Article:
As you climb up the mountain face, there is Tibetan Buddhist paraphernalia adorning every corner. Prayer flags, stupas, shrines. Heavy mist is also really common, so the whole thing is such a mystical experience, climbing through trees, with Tibetan flags flapping in the wind, then you break through the mist to catch a slim glimps of the Tigers Nest, and then you’re off again, losing sight of it for another 15 minutes or so.
Half way up the trek there is a beautiful tea house, a great place to recharge, refuel and to take a second to appreciate where you are.
Suddenly you turn a corner and you get a proper view. The crop fields stretching out into the Himalayan landscape, and the most beautiful building I’ve ever seen starting right back at you. Amazing, but you’re not there yet.
Suddenly you’re making your way back down the mountain, steep, with no handrails. It pretty scary, but with locals hop, skipping and jumping (often with babies tied to their back), you push on regardless. Of course, being Bhutan, and being the Tigers Nest, as you reach the apex of the descent into the gorge you’re greeted with a huge waterfall, flowing through the Tibetan Prayer Flags. This should give you the last piece of energy you need to climb out of the canyon and enter the Monastery, finally.
Take off your shoes, soak it all up. Monks meditating, nooks and crannies everywhere you look. Eye contact, genuine smiles, and a peak through each level to the most breathtaking views, no photos here though, and that’s just fine. Soak it up, you made it.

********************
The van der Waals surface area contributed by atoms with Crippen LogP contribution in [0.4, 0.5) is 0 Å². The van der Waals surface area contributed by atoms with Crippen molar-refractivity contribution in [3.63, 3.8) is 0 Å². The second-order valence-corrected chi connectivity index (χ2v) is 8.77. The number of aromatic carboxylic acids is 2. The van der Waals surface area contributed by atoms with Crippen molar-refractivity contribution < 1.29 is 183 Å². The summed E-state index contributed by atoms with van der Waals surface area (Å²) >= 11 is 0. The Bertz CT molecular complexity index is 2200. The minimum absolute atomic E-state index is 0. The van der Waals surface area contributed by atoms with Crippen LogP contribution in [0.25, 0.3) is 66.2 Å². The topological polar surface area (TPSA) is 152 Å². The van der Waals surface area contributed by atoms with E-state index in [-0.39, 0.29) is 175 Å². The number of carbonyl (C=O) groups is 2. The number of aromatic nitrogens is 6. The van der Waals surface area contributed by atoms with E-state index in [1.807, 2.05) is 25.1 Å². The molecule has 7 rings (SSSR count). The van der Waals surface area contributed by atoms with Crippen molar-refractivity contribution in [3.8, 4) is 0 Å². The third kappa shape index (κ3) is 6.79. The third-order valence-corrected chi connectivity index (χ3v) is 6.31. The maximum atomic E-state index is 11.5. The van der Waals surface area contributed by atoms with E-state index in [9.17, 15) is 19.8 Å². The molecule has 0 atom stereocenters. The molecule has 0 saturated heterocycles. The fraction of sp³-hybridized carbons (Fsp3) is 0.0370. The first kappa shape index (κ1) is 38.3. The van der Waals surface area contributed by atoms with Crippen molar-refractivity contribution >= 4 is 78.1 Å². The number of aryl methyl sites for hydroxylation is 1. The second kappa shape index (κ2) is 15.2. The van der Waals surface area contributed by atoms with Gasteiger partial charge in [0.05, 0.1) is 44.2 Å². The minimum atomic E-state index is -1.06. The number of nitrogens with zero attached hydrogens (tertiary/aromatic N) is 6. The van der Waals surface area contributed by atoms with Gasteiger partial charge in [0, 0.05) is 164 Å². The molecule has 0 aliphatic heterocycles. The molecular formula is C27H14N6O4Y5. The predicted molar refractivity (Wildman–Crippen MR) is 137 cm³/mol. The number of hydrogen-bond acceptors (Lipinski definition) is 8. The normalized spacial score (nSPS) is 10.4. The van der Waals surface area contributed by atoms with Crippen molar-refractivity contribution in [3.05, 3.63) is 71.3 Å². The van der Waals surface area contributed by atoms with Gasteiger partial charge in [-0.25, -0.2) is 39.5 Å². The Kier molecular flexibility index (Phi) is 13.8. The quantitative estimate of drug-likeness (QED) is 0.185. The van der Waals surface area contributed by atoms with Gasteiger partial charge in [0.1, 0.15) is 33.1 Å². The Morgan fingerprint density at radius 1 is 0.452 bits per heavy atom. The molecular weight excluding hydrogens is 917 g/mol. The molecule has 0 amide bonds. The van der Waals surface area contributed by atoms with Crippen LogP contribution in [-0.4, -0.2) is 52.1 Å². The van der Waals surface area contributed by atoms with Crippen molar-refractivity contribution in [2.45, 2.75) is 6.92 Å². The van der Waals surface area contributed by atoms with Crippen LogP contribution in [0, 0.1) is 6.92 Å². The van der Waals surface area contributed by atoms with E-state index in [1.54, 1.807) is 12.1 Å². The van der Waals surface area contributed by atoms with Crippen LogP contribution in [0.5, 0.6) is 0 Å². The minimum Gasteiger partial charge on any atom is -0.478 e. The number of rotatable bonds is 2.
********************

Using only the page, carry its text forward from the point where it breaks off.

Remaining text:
THE HISTORY OF THE TIGERS NEST MONASTERY
The Taktsang Monastery, known as Tiger’s Nest, is one of the most important sites in Buddhism and the most famous landmark in Bhutan. Guru Rinpoche, who brought Buddhism to Bhutan, apparently flew to Taktsang on the back of a tigress to meditate for three months in a cave in the 8th century. The Guru is revered throughout the country, and his story about the tigress meant that in 1692 the monastery was built. How they managed it is beyond me, lugging the equipment up the sheer rock face. Unreal.
TIPS FOR HIKING THE TIGERS NEST IN BHUTAN
- Do a little training before you go, it’s a solid 2 hour hike, and it’s steep! Even if you have to take the donkey, it’s still hard work
- Head out early. You don’t need to check our Instagram, you don’t need to stalk your ex on Facebook, be the first person at the Monastery, it’s worth it!
- Don’t leave the climb until the last day, 2nd or 3rd last day is perfect. Enough time to acclimatise to the altitude, but also enough spare days to make sure the weather is ok for a perfect view
- Bring some local money for the tea house, it’s such a cool spot to stop
Finally, choosing a quality operator is important. I don’t love tours, I travel independently 99% of the time, but sometimes you have no choice, and Bhutan is one of the places, so make sure you choose a great company. I went with the guys from Bhutan Life Exposure, on a private tour, and it was nothing short of amazing, they even took me into their home for dinner, and maybe shared a few local beers in the pool halls of Paro! Thank you guys! I’d recommend their company for sure.